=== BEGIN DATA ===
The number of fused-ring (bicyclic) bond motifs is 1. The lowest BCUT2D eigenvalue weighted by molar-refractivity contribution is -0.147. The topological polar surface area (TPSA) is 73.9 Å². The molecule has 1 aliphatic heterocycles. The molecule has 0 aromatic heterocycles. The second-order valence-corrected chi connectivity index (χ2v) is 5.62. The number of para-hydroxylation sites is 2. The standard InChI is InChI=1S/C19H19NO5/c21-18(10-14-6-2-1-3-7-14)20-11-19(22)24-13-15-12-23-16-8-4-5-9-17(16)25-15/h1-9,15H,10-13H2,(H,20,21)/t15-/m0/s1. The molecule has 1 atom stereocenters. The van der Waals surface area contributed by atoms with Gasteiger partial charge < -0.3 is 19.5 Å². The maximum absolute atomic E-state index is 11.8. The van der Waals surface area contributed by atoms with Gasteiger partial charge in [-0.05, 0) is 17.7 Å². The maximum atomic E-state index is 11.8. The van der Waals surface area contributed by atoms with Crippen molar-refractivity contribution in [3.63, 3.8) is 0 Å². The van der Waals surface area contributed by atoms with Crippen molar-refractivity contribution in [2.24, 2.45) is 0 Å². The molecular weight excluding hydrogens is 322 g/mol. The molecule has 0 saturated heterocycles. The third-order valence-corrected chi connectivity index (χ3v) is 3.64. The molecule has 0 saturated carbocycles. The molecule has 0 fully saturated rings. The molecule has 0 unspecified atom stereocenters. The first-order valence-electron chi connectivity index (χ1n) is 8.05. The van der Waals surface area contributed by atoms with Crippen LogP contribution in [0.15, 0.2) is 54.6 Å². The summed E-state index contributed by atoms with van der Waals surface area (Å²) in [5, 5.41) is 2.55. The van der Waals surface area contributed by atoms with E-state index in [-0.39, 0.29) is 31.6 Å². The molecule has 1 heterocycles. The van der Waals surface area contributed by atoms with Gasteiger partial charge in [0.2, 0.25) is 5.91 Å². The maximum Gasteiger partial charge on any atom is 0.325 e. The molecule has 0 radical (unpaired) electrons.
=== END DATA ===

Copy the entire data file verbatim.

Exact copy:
The number of fused-ring (bicyclic) bond motifs is 1. The lowest BCUT2D eigenvalue weighted by molar-refractivity contribution is -0.147. The topological polar surface area (TPSA) is 73.9 Å². The molecule has 1 aliphatic heterocycles. The molecule has 0 aromatic heterocycles. The second-order valence-corrected chi connectivity index (χ2v) is 5.62. The number of para-hydroxylation sites is 2. The standard InChI is InChI=1S/C19H19NO5/c21-18(10-14-6-2-1-3-7-14)20-11-19(22)24-13-15-12-23-16-8-4-5-9-17(16)25-15/h1-9,15H,10-13H2,(H,20,21)/t15-/m0/s1. The molecule has 1 atom stereocenters. The van der Waals surface area contributed by atoms with Gasteiger partial charge < -0.3 is 19.5 Å². The maximum absolute atomic E-state index is 11.8. The van der Waals surface area contributed by atoms with Gasteiger partial charge in [-0.05, 0) is 17.7 Å². The maximum atomic E-state index is 11.8. The van der Waals surface area contributed by atoms with Crippen molar-refractivity contribution in [3.63, 3.8) is 0 Å². The van der Waals surface area contributed by atoms with Crippen molar-refractivity contribution in [2.24, 2.45) is 0 Å². The molecular weight excluding hydrogens is 322 g/mol. The molecule has 0 saturated heterocycles. The third-order valence-corrected chi connectivity index (χ3v) is 3.64. The molecule has 0 saturated carbocycles. The molecule has 0 fully saturated rings. The molecule has 0 unspecified atom stereocenters. The first-order valence-electron chi connectivity index (χ1n) is 8.05. The van der Waals surface area contributed by atoms with Crippen LogP contribution in [0.15, 0.2) is 54.6 Å². The summed E-state index contributed by atoms with van der Waals surface area (Å²) in [5, 5.41) is 2.55. The van der Waals surface area contributed by atoms with E-state index in [-0.39, 0.29) is 31.6 Å². The molecule has 1 heterocycles. The van der Waals surface area contributed by atoms with Gasteiger partial charge in [0.2, 0.25) is 5.91 Å². The maximum Gasteiger partial charge on any atom is 0.325 e. The molecule has 0 radical (unpaired) electrons.